As part of its $305 million plan to "change the culture" around mental illness, NYC now has its own round-the-clock mental health hotline called NYC Well. First Lady Chirlane McCray said, "No matter where you live or how much money you make, you can reach out to NYC Well with a call, text or chat. If you are a spouse worrying that drugs or alcohol are taking over your partner’s life; a parent concerned about changes in your teenager’s behavior; so stressed that you can’t work or so sad and lonely, you struggle to leave your home, NYC Well is here for you. The service is free, confidential and accessible in more than 200 languages, 365 days of the year and 24/7. Just like our city, it never sleeps."

NYC Well is part of the Thrive NYC initiative, which is addressing and destigmatizing mental illness. The issue is personal for Mayor Bill de Blasio and his family—de Blasio's father was an alcoholic and committed suicide; daughter Chiara has struggled with addiction and depression.

A press release explained, "New Yorkers feeling symptoms of anxiety, depression, or addiction should first seek help from friends, family, or a health care professional. However, there are many who do not have this option or don’t know where to turn. For those who need help, NYC Well is one point of entry to the City’s array of behavioral health services. It is free, confidential and available to anyone regardless of the language they speak, 24 hours a day, 7 days a week, all year long. New Yorkers can access NYC Well by calling 1-888-NYC-WELL, texting WELL to 65173, or online chat by going to Phone counseling is available in English, Spanish, or Chinese, with translation available in more than 200 languages. Text and chat are available in English, Spanish and Chinese."

Services, which are an expansion of the previous crisis line LifeNet, will include:

- Crisis Counseling and Suicide Prevention: Trained counselors will provide crisis and suicide prevention counseling. If someone is in danger of hurting themselves or others, the phone operator helps by counseling them and connects them to appropriate services, including EMS and other crisis intervention services.
- Referral to Behavioral Health Services: NYC Well will help New Yorkers connect to a mental health provider who takes their insurance, is in a convenient location and who speaks their language. NYC Well counselors can even stay on the line to help make the first appointment.
- Mobile Crisis Teams: When a New Yorker or a loved one can’t or won’t help themselves, NYC Well will assess whether to send a team of mental health professionals to meet the person in their home so they can be connected to care.
- Follow-up Services: NYC Well will offer all users the option for extra support, like receiving reminders for first appointments, contact while waiting for an appointment and follow-ups to make help users stay connected to care. Follow-up services were not offered through LifeNet.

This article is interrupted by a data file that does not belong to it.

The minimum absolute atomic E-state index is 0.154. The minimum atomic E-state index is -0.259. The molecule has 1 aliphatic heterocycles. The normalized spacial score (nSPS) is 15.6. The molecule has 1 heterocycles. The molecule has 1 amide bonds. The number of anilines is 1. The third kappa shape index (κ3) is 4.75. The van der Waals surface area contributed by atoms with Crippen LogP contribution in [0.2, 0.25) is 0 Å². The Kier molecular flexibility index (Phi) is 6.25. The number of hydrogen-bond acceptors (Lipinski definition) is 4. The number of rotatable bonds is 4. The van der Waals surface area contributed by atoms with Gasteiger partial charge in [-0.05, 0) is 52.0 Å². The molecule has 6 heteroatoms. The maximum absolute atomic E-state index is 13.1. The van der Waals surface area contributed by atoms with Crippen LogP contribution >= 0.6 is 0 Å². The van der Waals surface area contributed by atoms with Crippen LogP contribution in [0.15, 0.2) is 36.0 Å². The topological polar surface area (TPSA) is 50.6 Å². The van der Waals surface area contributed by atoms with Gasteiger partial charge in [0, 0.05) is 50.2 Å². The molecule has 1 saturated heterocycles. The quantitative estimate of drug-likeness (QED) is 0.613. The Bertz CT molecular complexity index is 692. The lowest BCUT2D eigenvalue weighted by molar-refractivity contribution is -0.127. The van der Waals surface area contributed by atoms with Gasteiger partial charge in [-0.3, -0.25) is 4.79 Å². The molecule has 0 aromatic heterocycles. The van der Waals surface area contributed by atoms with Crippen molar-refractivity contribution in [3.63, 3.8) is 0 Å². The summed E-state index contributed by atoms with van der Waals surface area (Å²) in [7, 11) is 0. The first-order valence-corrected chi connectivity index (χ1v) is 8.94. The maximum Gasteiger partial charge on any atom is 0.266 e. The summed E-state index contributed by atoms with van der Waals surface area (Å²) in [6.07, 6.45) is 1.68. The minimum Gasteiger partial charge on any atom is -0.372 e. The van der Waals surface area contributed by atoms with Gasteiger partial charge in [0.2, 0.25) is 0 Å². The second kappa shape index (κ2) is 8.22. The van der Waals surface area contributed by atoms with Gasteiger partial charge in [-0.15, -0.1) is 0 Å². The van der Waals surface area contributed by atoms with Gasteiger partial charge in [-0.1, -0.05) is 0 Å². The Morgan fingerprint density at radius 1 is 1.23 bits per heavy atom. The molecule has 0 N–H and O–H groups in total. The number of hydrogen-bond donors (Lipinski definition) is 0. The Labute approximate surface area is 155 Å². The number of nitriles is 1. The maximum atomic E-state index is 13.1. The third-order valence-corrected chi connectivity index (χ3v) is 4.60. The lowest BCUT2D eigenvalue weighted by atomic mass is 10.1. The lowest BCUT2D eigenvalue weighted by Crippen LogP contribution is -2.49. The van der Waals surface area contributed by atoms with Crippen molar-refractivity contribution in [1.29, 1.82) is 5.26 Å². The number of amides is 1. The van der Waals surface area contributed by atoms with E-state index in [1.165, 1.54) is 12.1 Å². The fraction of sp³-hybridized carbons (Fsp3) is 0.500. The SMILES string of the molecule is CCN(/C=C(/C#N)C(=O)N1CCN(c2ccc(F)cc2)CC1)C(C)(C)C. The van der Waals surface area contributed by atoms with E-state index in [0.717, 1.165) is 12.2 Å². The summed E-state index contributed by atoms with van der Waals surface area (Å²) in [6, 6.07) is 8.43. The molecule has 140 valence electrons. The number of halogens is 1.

- Short-term Counseling: NYC Well will offer brief counseling via phone, text, or chat if needed to provide stabilizing support until an appointment can be scheduled. This is also a new service.
- Peer Support: Certified Peer Specialists will provide support, crisis diversion, information, and referrals. Talking to someone who has been trained to use his or her own life experiences with mental health and/or substance abuse can help those in need. Peer Specialists will provide appropriate, compassionate, and effective support, as well as crisis diversion. Peer support was not available through LifeNet.

"This is a ground breaking program that addresses an important unmet need," Dr. Sandro Galea, Dean and Robert A. Knox Professor at the Boston University School of Public Health, said in a statement. "We know that one of the biggest barriers to getting appropriate mental health treatment is the availability of readily available mental health services. NYC Well bridges that gap. It is a bold, innovative program in keeping with the tradition of excellence long embodied by the NYC Health Department."

The Post reports, "Calls will be recorded and maintained by the city for 'quality assurance purposes' and will be deleted after 90 days. People who hint at hurting themselves or others will trigger a call to 911. The program will cost the city $5.5 million in its first year and $4.5 million each following year. The state will contribute about $2 million each year as well. An additional $3 million in city money will go towards marketing the new initiative."

The NYC Well website has information about contacting the hotline as well as tips for "less stress" in under a minute.

If someone you know exhibits warning signs of suicide: do not leave the person alone; remove any firearms, alcohol, drugs or sharp objects that could be used in a suicide attempt; and call the U.S. National Suicide Prevention Lifeline at 800-273-TALK (8255) or take the person to an emergency room or seek help from a medical or mental health professional.